Before becoming the rapper known as Classified, Luke Boyd spent his days in a town so small you might not have heard of it.
“It’s the Disneyland of Canada,” he laughs, describing his hometown of Enfield, N.S. “We got our first McDonald’s a few years ago.”
Boyd’s father played in a band, so there was always music in the family home. By the time he was 15, Boyd was trying his own hand at making music.
“I started doing music when I was 15,” he says, “around the same time I started listening to hip-hop with friends. I went from there, to having a 4-track, and to having my own studio.”
Boyd moved to Halifax at age 18, buying his first house soon after.
Music wasn’t always a clear career choice for Boyd. After graduating from East Hants Rural High School, the rapper attended Eastern College, formerly known as CompuCollege. He worked at Aliant for a year and a half before finding himself laid off. At that point, Boyd decided he might as well turn making music into his full-time job.
As for his musical style, drawing in listeners is key.
“In hip hop, I take a lot of pride in my lyrics but I want something to hook people. Something clever and different whether it’s a clever concept or hook. Just something to grab people’s attention.”
Boyd’s current single does just that. The song “Inner Ninja” features singer-songwriter David Myles of Fredericton, N.B. The popular song isn’t the pair’s first collaboration.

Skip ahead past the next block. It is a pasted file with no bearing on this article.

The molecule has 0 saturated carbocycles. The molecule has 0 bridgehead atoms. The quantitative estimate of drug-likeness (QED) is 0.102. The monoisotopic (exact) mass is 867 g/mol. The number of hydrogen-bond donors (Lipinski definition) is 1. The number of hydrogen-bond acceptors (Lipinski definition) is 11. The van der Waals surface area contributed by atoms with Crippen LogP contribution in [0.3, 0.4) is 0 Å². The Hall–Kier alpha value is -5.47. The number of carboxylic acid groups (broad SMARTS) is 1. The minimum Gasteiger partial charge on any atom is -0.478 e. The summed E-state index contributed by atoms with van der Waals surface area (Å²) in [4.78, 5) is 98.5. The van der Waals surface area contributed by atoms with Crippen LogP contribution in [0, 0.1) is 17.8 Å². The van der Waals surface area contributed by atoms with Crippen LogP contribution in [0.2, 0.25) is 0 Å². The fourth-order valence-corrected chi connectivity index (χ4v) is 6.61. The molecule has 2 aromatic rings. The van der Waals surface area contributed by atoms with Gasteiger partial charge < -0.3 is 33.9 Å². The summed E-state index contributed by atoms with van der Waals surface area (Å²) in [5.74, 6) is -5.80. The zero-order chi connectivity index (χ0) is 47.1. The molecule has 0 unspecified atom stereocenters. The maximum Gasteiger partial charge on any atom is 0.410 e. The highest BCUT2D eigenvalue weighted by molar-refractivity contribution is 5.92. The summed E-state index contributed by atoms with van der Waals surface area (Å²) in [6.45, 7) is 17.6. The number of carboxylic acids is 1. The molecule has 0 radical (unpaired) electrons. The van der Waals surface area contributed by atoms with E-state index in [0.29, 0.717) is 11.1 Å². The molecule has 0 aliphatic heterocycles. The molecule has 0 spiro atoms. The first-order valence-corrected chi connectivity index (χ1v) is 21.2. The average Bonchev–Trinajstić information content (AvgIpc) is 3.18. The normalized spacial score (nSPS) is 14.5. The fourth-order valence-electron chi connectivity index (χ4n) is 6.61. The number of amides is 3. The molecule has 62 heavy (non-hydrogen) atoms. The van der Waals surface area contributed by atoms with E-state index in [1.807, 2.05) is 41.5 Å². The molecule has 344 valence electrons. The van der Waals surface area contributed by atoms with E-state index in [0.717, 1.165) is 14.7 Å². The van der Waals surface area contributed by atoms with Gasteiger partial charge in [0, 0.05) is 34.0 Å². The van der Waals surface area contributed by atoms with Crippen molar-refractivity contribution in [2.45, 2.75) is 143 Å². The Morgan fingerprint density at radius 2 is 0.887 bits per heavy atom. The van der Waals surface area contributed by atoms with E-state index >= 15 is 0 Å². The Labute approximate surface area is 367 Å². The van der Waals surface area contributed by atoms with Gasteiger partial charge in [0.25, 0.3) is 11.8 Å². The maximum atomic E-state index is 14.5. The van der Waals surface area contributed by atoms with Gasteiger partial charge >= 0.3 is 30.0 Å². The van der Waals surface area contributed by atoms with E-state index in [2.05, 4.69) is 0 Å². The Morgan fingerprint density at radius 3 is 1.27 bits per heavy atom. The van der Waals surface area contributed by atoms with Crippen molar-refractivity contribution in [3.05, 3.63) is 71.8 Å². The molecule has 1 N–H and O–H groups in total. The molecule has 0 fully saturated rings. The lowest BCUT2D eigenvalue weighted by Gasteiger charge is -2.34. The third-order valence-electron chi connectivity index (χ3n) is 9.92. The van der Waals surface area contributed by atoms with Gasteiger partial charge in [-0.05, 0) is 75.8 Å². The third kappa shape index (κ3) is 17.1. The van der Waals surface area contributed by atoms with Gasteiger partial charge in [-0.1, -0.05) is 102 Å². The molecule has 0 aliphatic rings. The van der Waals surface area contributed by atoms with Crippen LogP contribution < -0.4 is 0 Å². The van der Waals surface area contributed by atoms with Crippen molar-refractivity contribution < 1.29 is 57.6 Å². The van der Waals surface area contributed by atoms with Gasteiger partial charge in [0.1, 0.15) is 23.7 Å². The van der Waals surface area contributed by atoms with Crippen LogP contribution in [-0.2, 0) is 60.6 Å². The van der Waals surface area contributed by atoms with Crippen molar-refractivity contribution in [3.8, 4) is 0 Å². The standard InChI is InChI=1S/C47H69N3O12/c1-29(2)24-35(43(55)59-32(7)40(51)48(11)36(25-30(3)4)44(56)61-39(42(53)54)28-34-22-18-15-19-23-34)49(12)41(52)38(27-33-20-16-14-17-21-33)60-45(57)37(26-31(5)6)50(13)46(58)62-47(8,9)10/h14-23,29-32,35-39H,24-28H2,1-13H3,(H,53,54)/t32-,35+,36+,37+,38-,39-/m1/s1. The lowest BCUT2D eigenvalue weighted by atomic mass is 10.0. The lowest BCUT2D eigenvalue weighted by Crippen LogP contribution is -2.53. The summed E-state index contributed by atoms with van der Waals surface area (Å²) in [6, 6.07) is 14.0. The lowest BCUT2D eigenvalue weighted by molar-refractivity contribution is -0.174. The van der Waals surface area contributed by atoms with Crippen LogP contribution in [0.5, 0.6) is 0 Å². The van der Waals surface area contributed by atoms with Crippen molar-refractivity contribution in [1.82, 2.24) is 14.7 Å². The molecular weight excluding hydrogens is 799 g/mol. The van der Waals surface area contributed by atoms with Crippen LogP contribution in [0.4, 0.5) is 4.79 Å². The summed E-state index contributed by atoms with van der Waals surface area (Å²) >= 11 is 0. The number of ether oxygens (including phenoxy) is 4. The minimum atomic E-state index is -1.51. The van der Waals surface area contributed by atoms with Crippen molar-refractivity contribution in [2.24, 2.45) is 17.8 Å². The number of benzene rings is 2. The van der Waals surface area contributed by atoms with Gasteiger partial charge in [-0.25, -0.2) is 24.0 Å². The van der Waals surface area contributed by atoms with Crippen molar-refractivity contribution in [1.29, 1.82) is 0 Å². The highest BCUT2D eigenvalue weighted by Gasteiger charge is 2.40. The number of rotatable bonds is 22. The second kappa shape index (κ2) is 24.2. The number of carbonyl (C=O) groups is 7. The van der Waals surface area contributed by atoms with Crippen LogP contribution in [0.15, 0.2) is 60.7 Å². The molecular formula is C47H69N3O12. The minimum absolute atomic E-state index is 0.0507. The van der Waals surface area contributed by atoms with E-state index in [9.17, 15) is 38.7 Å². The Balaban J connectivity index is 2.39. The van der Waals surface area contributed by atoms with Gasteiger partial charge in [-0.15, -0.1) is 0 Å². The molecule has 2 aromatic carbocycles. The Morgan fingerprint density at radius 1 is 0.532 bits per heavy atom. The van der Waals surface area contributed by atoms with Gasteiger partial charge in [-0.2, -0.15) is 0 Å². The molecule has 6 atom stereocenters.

“We worked together a few times. He was actually on my last record,” says Boyd. “We came up with ‘Inner Ninja’ one day and arranged the whole thing over a few days. We always make good music,” he adds.
Despite his success Boyd, 35, doesn’t think the industry has changed him.
“I’m from Enfield,” he says with a laugh. “It’s not exactly L.A.”
“It depends if you let it change you,” he says. “Money changes people around you, not necessarily yourself. It changes how they act. I still have the same friends. I’m from a small town.
“Besides,” he adds, “my parents would let me know how it is if I ever got out of hand.”
Now a parent himself, Boyd’s goals have shifted to include his daughters, ages two and four.
“When I started out, I was focused on worldwide fame. Then I narrowed that focus to Canada. Now, my goals are different. I’ve got kids; I want to focus on raising my daughters. My goals have definitely changed. I really just want to make music and hang out in the studio.”
Boyd encourages young people to take time to identify their own goals and figure out what makes them happy.
“Do something you want to do,” he says, “not something that will make you rich. The nagging, hard work side of things isn’t fun. But we often have to do negative work to make something positive. And if you can turn something you love into a job, well, that’s the bonus.”
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